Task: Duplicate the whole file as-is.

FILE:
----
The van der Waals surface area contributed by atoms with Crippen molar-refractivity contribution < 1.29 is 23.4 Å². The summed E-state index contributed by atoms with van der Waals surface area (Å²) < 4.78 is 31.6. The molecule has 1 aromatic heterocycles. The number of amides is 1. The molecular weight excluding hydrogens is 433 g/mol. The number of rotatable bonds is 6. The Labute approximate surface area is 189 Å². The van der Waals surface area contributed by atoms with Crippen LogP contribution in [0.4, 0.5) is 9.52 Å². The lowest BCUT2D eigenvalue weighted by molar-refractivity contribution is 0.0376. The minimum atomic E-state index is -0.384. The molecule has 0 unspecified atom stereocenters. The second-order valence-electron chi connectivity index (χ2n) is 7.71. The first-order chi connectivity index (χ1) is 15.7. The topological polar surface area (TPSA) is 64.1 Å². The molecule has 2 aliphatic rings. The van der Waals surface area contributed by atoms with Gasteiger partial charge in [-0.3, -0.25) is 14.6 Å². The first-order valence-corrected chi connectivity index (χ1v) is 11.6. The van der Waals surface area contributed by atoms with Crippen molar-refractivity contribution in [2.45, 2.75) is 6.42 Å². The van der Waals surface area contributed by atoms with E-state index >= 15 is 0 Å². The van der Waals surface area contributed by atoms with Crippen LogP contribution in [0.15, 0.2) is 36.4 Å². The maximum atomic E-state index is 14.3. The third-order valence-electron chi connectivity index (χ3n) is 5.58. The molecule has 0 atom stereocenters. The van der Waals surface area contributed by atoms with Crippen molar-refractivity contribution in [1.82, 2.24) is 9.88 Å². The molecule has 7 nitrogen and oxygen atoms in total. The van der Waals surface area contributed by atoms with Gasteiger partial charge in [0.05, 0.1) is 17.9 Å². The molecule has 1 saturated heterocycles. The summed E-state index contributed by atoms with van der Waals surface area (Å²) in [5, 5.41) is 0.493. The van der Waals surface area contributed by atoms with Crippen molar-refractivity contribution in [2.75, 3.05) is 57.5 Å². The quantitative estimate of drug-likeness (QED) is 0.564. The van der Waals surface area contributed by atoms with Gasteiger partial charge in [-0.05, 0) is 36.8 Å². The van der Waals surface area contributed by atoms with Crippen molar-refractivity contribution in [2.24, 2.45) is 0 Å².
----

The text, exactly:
The van der Waals surface area contributed by atoms with Crippen molar-refractivity contribution < 1.29 is 23.4 Å². The summed E-state index contributed by atoms with van der Waals surface area (Å²) < 4.78 is 31.6. The molecule has 1 aromatic heterocycles. The number of amides is 1. The molecular weight excluding hydrogens is 433 g/mol. The number of rotatable bonds is 6. The Labute approximate surface area is 189 Å². The van der Waals surface area contributed by atoms with Crippen LogP contribution in [0.4, 0.5) is 9.52 Å². The lowest BCUT2D eigenvalue weighted by molar-refractivity contribution is 0.0376. The minimum atomic E-state index is -0.384. The molecule has 0 unspecified atom stereocenters. The second-order valence-electron chi connectivity index (χ2n) is 7.71. The first-order chi connectivity index (χ1) is 15.7. The topological polar surface area (TPSA) is 64.1 Å². The molecule has 2 aliphatic rings. The van der Waals surface area contributed by atoms with Gasteiger partial charge in [-0.3, -0.25) is 14.6 Å². The first-order valence-corrected chi connectivity index (χ1v) is 11.6. The van der Waals surface area contributed by atoms with Crippen molar-refractivity contribution in [2.45, 2.75) is 6.42 Å². The van der Waals surface area contributed by atoms with E-state index >= 15 is 0 Å². The van der Waals surface area contributed by atoms with Crippen LogP contribution in [0.15, 0.2) is 36.4 Å². The maximum atomic E-state index is 14.3. The third-order valence-electron chi connectivity index (χ3n) is 5.58. The molecule has 0 atom stereocenters. The van der Waals surface area contributed by atoms with Crippen molar-refractivity contribution in [1.82, 2.24) is 9.88 Å². The molecule has 7 nitrogen and oxygen atoms in total. The van der Waals surface area contributed by atoms with Gasteiger partial charge in [0.05, 0.1) is 17.9 Å². The molecule has 1 saturated heterocycles. The summed E-state index contributed by atoms with van der Waals surface area (Å²) in [5, 5.41) is 0.493. The van der Waals surface area contributed by atoms with Crippen molar-refractivity contribution in [2.75, 3.05) is 57.5 Å². The quantitative estimate of drug-likeness (QED) is 0.564. The van der Waals surface area contributed by atoms with Gasteiger partial charge in [-0.05, 0) is 36.8 Å². The van der Waals surface area contributed by atoms with Crippen molar-refractivity contribution in [2.24, 2.45) is 0 Å².